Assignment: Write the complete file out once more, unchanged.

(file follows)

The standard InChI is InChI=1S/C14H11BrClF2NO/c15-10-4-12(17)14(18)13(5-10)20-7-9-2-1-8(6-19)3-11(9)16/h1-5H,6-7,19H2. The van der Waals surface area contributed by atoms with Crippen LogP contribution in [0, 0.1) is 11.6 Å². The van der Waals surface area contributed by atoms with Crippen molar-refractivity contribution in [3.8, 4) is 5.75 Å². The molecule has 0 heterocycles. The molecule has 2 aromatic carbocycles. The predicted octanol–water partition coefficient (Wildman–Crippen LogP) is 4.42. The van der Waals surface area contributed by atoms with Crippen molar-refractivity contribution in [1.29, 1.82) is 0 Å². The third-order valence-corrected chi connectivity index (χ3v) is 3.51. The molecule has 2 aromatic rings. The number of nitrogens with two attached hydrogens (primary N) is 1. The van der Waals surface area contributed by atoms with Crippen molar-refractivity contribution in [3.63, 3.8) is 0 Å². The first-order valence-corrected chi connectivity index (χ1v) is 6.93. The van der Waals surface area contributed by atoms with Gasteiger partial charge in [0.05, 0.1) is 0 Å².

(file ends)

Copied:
The standard InChI is InChI=1S/C14H11BrClF2NO/c15-10-4-12(17)14(18)13(5-10)20-7-9-2-1-8(6-19)3-11(9)16/h1-5H,6-7,19H2. The van der Waals surface area contributed by atoms with Crippen LogP contribution in [0, 0.1) is 11.6 Å². The van der Waals surface area contributed by atoms with Crippen molar-refractivity contribution in [3.8, 4) is 5.75 Å². The molecule has 0 heterocycles. The molecule has 2 aromatic carbocycles. The predicted octanol–water partition coefficient (Wildman–Crippen LogP) is 4.42. The van der Waals surface area contributed by atoms with Crippen molar-refractivity contribution in [1.29, 1.82) is 0 Å². The third-order valence-corrected chi connectivity index (χ3v) is 3.51. The molecule has 2 aromatic rings. The number of nitrogens with two attached hydrogens (primary N) is 1. The van der Waals surface area contributed by atoms with Crippen molar-refractivity contribution in [3.63, 3.8) is 0 Å². The first-order valence-corrected chi connectivity index (χ1v) is 6.93. The van der Waals surface area contributed by atoms with Gasteiger partial charge in [0.05, 0.1) is 0 Å².